This debate got pretty heated, actually, over a Power Girl review a few months back, and maybe it has something to do with my closed-minded ways, but I have a lot of trouble taking a character seriously (male or female) if their outfit makes no sense. Supergirl and Power Girl are the prime examples, most frustrating due to the hoops that creators jump through to justify their fashion choices rather than just changing them to something that makes more sense (all hail the new Wonder Woman!). I mean, Kara’s flying around in pleats, for god’s sake!

    It’s absolutely (in my humble, of course) much more tantilizing if the characters are dressed well than if they’re barely dressed at all. Barbara Gordon/Batgirl is the best example I can think of that speaks to this. It’s a striking visual, a very attractive outfit without any partial nudity or wedgie issues. 


  6. Thank you for giving the non-knuckledragging, non-slob perspective on this subject. Comic fans, and the companies, need to grow up. Not surprising a female wrote this article. Well done.

  7. "he impossible body type transcends gender in the four-colored world. However, male characters are visually designed as, primarily, strong and powerful, while female characters are made to look, above all, sexy and desirable."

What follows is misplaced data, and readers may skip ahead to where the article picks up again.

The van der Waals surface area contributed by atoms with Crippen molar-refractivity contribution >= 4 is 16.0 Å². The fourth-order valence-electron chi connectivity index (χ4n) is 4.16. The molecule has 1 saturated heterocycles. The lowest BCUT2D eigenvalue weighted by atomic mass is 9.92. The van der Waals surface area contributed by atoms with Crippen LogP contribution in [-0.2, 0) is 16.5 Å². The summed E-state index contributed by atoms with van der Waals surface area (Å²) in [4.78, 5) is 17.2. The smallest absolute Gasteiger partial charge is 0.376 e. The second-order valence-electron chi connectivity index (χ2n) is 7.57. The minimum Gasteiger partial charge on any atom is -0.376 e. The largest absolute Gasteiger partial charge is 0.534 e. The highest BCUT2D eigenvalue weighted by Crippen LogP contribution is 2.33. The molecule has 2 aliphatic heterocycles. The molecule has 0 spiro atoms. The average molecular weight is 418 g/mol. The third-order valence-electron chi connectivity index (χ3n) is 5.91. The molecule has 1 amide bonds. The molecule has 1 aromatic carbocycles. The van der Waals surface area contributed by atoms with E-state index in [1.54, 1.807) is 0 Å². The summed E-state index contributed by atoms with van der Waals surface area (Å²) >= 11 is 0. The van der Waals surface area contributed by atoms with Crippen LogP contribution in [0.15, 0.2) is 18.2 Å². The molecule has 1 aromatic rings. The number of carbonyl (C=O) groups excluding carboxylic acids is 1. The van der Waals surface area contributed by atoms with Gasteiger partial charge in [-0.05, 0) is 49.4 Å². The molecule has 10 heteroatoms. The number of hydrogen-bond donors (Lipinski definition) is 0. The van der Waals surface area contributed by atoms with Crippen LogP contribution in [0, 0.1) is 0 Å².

THANK YOU! This is something that people (including Adam Hughes, judging from that interview) don’t seem to get: The problem isn’t that female characters have unrealistic bodies. That’s fine. The problem is when those bodies are drawn and framed primarily as being sexy rather than heroic.

     As for skimpy costumes, though, I think it depends on the character. Power Girl costumes without the cleavage window have never looked quite right to me. Same with Emma Frost’s general skanky clothing (for the record:  I do not think Frost is a skank. I think she dresses skankily, which is not the same thing): I buy that, in a world where she could get away dressing like that, she would absolutely dress like that.